FacebookTwitterGoogle+RedditEmail

An Eye on Intelligence, an Interview with Douglas Valentine

by ADAM ENGEL

It may be a lot of fun to wave the flag and scowl and loudly “support our troops” and, when in the comfortable center of a mob, call for tar and feathers for those who don’t agree, but it’s not necessarily relevant to the issue at hand. For by the time “our” troops are overseas, fighting to defend the interests of people who live off interest, the CIA has already been there, done that, softened up the “enemy,” bribed or recruited their top officers, and more or less settled things. If it weren’t for the damn military marching in and breaking stuff, the CIA might have a relatively clean batch of dominoes to set up and knock down (clean for us TV viewers; for the natives of the “enemy” country nothing’s ever good).

Douglas Valentine knows about the CIA, having studied it intensely, on paper and in personnel, for over twenty years, culminating in his seminal book, “The Phoenix Program,” about the CIA’s infamous Phoenix Program in Vietnam.

TDY” is based on a true story told to Valentine by a photographer named Richard Finkle. Finkle is not “TDY’s” protagonist, Pete, per se, but his TDY account and Valentine’s years of research and interviews with CIA personnel provided the author with the material he needed to write an action story with punch, a parable that used as its literary model Hemingway’s short novel, “The Old Man and the Sea.”

“I wanted to write a book that told a linear story in as few words as possible,” said Valentine. “When Finkle told me his story in his darkroom, I knew immediately that I could write a book about it. The Old Man and the C…IA.”

The CIA operates by softening up a target through stealth operations, assassinations, propaganda and recruiting its top military officers and politicians. Unlike the regular armed forces, whose sizeable $400 billion dollar budget is dispersed through payroll, hardware, technology etc., the CIA operates on a $30 Billion budget but little accountability. CIA operatives are not expected to report weekly activities or fill out mountains of paperwork, and can thus be more deviously creative with their resources.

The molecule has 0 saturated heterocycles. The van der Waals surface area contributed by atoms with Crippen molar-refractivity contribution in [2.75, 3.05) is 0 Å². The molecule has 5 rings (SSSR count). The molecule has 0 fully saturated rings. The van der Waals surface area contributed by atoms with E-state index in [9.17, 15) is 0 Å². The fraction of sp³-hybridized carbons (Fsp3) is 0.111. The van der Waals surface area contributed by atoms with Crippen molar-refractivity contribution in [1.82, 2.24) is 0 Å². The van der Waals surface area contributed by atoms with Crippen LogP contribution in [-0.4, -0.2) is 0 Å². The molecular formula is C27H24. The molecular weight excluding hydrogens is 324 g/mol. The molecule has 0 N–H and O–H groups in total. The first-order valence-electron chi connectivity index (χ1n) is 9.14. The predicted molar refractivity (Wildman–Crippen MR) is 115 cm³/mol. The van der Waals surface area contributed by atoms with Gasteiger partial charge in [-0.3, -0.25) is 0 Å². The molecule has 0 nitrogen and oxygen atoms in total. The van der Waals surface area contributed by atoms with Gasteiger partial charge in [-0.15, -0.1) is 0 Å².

The CIA goes into a country and develops covert operations for the first couple of years. Once the country is “softened up” by assassinations, rebellions, guerrilla warfare, economic warfare etc., then the war becomes overt. That is, the military is sent in with masses of uniformed personnel and heavy equipment.

“In addition to the sanctions which would devastate any country, for the last ten years the CIA and Mossad have been recruiting officers in the Iraqi military,” said Valentine.

Thus, when it came time to fight, officers who fled would be remunerated with top positions in the new regime.

Unlike the career soldier in the regular military, who lives a life of routine, continual accountability to the chain of command, and has little but a modest pension to look forward to, a successful CIA operative has many perks and options, not to mention the black market.

“Once you’re a CIA agent, you’re not expected to report to headquarters all the time. The CIA doesn’t micro-manage. You have a lot more freedom,” said Valentine. “You work for the CIA and succeed, and everything’s possible. Sex, money, power, travel. You’re like James Bond. The regular army guy who fought to save his life in Vietnam, what did he have to come back to? A young, ambitious CIA agent, on the other hand, could really make a life for himself.”